I am a newbee, for sure, but one thing I know is that if a colony sets up in a spot, there WILL be a new colony back within a year without ridiculous sealing off of the area, and all areas around that. I have that to thank for now having established colonies. Can you access the hive if you cut into sheetrock/plaster? Have you tried to listen with a stethascope to isolate the hive? Wherever the hive has been built is all going to have to be replaced anyways (Or sealed super super good!!!), so you may as well try to save the colony. If you can break/cut into the wall, save the main brood area (give the least brood comb area to the homeowner for some honey and comb, which scores points and help them feel better about the damage and cost!). Keep the comb as intact as possible, zip tie or tie to an empty frame or 5, and put them in a box. Sorry to all you that have been doing this a LOT longer than I, but I saved a couple colonies this way, and they are thriving. Yes, there are definately casualties, but it keeps the colony going. Don't know if I am speaking out of turn, but I find the feral hives (and offspring) the most docile! You likely won't find the Queen...though if you set the box outside the area, she MAY join them, though doubtful. If not, they will have a new Queen in a few weeks. It may not be the way it is 'supposed' to work, but it has worked for me! I wish you luck, and hope you can keep the colony alive. Bee well! Keep us posted please!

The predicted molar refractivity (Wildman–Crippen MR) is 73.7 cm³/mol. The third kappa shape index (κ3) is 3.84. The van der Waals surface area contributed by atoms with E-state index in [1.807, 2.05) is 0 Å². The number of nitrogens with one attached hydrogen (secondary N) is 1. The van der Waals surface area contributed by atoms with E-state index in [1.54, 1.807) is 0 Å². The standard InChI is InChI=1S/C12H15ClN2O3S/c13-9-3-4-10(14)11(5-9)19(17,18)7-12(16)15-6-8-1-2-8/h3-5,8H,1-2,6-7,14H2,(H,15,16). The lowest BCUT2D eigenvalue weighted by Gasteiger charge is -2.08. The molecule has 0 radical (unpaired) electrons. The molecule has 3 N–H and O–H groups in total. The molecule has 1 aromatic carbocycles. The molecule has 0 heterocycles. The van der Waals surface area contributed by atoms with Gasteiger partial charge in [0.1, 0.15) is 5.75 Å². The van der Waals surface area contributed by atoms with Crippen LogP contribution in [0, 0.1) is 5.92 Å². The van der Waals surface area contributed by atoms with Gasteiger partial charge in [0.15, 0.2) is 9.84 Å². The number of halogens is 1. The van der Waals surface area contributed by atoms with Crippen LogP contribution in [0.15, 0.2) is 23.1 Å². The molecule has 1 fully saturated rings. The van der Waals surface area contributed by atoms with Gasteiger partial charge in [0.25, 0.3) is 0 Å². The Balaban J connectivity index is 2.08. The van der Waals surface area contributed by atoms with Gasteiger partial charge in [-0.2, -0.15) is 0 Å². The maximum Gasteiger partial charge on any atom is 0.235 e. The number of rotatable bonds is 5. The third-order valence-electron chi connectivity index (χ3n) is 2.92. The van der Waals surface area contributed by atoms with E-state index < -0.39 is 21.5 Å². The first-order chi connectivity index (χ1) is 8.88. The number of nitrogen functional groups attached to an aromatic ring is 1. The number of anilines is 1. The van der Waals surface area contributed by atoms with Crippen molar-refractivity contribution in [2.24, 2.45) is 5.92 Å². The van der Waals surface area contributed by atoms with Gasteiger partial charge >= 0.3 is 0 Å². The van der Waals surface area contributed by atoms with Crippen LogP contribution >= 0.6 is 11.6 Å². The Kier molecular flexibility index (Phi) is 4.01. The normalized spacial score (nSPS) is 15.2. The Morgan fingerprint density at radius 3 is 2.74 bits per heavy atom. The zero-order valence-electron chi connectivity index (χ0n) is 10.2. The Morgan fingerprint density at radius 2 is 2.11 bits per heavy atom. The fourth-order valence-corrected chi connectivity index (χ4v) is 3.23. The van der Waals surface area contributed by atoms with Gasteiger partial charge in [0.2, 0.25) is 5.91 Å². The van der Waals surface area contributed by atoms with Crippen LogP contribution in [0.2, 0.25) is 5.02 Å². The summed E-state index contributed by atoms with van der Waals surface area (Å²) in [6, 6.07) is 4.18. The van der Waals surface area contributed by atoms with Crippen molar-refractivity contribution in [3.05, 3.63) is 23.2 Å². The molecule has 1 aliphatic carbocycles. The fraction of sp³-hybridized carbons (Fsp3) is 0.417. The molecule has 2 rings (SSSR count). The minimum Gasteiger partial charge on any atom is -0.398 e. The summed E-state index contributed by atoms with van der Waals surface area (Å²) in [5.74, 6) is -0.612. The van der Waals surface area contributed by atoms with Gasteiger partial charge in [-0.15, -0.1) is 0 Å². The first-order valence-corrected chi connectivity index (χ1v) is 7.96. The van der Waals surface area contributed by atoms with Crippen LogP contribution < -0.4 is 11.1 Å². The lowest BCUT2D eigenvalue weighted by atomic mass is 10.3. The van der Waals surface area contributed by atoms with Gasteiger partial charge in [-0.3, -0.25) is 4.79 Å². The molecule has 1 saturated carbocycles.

Also, being in the Miami area, the wintering is not so much a factor for me, so pay attention to folks closer to your area for that....forgot to take that into account on my reply. I take it waiting 'till your spring flow is out of the quesion? Bummer!